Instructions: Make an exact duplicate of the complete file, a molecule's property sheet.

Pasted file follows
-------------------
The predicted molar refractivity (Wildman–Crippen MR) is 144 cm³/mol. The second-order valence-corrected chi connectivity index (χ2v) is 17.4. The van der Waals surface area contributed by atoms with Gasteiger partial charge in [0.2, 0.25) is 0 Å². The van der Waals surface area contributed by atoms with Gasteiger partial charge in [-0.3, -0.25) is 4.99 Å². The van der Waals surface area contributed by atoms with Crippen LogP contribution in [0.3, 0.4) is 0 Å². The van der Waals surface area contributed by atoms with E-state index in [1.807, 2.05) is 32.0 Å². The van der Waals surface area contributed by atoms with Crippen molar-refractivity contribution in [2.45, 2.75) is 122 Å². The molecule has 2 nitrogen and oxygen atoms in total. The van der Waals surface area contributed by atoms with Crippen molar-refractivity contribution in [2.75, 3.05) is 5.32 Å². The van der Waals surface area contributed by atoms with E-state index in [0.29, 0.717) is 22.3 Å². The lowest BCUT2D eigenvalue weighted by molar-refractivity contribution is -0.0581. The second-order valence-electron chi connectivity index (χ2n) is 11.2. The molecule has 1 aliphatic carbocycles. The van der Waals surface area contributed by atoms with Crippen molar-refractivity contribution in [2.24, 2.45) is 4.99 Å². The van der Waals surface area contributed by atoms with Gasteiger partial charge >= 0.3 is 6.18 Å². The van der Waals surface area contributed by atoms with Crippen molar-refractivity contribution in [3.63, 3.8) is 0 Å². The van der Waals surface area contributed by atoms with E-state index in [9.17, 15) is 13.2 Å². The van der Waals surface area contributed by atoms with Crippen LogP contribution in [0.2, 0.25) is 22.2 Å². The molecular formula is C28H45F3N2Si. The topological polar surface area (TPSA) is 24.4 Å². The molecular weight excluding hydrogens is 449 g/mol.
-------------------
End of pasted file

The predicted molar refractivity (Wildman–Crippen MR) is 144 cm³/mol. The second-order valence-corrected chi connectivity index (χ2v) is 17.4. The van der Waals surface area contributed by atoms with Gasteiger partial charge in [0.2, 0.25) is 0 Å². The van der Waals surface area contributed by atoms with Gasteiger partial charge in [-0.3, -0.25) is 4.99 Å². The van der Waals surface area contributed by atoms with Crippen LogP contribution in [0.3, 0.4) is 0 Å². The van der Waals surface area contributed by atoms with E-state index in [1.807, 2.05) is 32.0 Å². The van der Waals surface area contributed by atoms with Crippen molar-refractivity contribution in [2.45, 2.75) is 122 Å². The molecule has 2 nitrogen and oxygen atoms in total. The van der Waals surface area contributed by atoms with Crippen molar-refractivity contribution in [2.75, 3.05) is 5.32 Å². The van der Waals surface area contributed by atoms with E-state index in [0.29, 0.717) is 22.3 Å². The lowest BCUT2D eigenvalue weighted by molar-refractivity contribution is -0.0581. The second-order valence-electron chi connectivity index (χ2n) is 11.2. The molecule has 1 aliphatic carbocycles. The van der Waals surface area contributed by atoms with Crippen molar-refractivity contribution in [2.24, 2.45) is 4.99 Å². The van der Waals surface area contributed by atoms with Gasteiger partial charge >= 0.3 is 6.18 Å². The van der Waals surface area contributed by atoms with Crippen molar-refractivity contribution in [3.63, 3.8) is 0 Å². The van der Waals surface area contributed by atoms with E-state index in [9.17, 15) is 13.2 Å². The van der Waals surface area contributed by atoms with Crippen LogP contribution in [0.2, 0.25) is 22.2 Å². The molecular formula is C28H45F3N2Si. The topological polar surface area (TPSA) is 24.4 Å². The molecular weight excluding hydrogens is 449 g/mol.